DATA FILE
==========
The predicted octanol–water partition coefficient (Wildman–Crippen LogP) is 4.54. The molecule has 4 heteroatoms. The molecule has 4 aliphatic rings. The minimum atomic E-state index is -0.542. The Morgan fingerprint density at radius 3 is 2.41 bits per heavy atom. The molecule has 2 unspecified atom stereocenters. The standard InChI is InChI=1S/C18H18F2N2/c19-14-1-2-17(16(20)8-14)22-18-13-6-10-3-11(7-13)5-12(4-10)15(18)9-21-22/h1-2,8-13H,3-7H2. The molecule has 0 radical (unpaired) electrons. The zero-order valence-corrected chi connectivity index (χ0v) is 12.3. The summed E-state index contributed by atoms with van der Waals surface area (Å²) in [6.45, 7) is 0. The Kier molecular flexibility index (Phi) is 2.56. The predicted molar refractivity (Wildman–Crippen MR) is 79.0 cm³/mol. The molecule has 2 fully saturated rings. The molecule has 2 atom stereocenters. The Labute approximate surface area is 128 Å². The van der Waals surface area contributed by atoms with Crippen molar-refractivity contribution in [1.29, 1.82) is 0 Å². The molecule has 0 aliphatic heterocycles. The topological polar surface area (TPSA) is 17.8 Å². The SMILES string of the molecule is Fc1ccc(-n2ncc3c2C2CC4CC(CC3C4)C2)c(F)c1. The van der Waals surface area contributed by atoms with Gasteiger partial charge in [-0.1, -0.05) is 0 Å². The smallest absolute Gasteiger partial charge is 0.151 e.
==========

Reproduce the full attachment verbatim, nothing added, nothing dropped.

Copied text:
The predicted octanol–water partition coefficient (Wildman–Crippen LogP) is 4.54. The molecule has 4 heteroatoms. The molecule has 4 aliphatic rings. The minimum atomic E-state index is -0.542. The Morgan fingerprint density at radius 3 is 2.41 bits per heavy atom. The molecule has 2 unspecified atom stereocenters. The standard InChI is InChI=1S/C18H18F2N2/c19-14-1-2-17(16(20)8-14)22-18-13-6-10-3-11(7-13)5-12(4-10)15(18)9-21-22/h1-2,8-13H,3-7H2. The molecule has 0 radical (unpaired) electrons. The zero-order valence-corrected chi connectivity index (χ0v) is 12.3. The summed E-state index contributed by atoms with van der Waals surface area (Å²) in [6.45, 7) is 0. The Kier molecular flexibility index (Phi) is 2.56. The predicted molar refractivity (Wildman–Crippen MR) is 79.0 cm³/mol. The molecule has 2 fully saturated rings. The molecule has 2 atom stereocenters. The Labute approximate surface area is 128 Å². The van der Waals surface area contributed by atoms with Crippen molar-refractivity contribution in [1.29, 1.82) is 0 Å². The molecule has 0 aliphatic heterocycles. The topological polar surface area (TPSA) is 17.8 Å². The SMILES string of the molecule is Fc1ccc(-n2ncc3c2C2CC4CC(CC3C4)C2)c(F)c1. The van der Waals surface area contributed by atoms with Gasteiger partial charge in [-0.1, -0.05) is 0 Å². The smallest absolute Gasteiger partial charge is 0.151 e.